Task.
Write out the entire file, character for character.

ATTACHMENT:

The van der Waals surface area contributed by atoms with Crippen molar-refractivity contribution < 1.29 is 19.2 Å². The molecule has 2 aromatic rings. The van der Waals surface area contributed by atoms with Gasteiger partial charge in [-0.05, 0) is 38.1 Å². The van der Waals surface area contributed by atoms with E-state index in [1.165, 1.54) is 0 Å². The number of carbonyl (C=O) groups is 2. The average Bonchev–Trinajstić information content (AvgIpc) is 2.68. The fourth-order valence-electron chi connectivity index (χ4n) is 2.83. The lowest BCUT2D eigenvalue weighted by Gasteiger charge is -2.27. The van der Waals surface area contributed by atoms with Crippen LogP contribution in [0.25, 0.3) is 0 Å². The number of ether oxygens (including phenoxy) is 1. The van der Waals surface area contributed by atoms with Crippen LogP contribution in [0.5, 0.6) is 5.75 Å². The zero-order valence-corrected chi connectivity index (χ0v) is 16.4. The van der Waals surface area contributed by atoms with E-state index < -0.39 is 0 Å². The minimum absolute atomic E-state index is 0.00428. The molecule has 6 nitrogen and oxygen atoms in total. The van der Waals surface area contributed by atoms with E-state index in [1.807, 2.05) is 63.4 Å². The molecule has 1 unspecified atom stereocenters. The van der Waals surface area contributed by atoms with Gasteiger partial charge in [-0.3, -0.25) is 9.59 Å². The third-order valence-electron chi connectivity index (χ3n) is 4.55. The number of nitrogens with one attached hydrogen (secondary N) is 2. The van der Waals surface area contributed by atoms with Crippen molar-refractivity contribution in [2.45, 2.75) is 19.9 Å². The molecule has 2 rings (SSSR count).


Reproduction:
The van der Waals surface area contributed by atoms with Crippen molar-refractivity contribution < 1.29 is 19.2 Å². The molecule has 2 aromatic rings. The van der Waals surface area contributed by atoms with Gasteiger partial charge in [-0.05, 0) is 38.1 Å². The van der Waals surface area contributed by atoms with E-state index in [1.165, 1.54) is 0 Å². The number of carbonyl (C=O) groups is 2. The average Bonchev–Trinajstić information content (AvgIpc) is 2.68. The fourth-order valence-electron chi connectivity index (χ4n) is 2.83. The lowest BCUT2D eigenvalue weighted by Gasteiger charge is -2.27. The van der Waals surface area contributed by atoms with Crippen LogP contribution in [0.25, 0.3) is 0 Å². The number of ether oxygens (including phenoxy) is 1. The van der Waals surface area contributed by atoms with Crippen LogP contribution in [0.5, 0.6) is 5.75 Å². The zero-order valence-corrected chi connectivity index (χ0v) is 16.4. The van der Waals surface area contributed by atoms with E-state index < -0.39 is 0 Å². The minimum absolute atomic E-state index is 0.00428. The molecule has 6 nitrogen and oxygen atoms in total. The van der Waals surface area contributed by atoms with E-state index in [1.807, 2.05) is 63.4 Å². The molecule has 1 unspecified atom stereocenters. The van der Waals surface area contributed by atoms with Gasteiger partial charge in [-0.3, -0.25) is 9.59 Å². The third-order valence-electron chi connectivity index (χ3n) is 4.55. The number of nitrogens with one attached hydrogen (secondary N) is 2. The van der Waals surface area contributed by atoms with Crippen molar-refractivity contribution in [2.45, 2.75) is 19.9 Å². The molecule has 2 rings (SSSR count).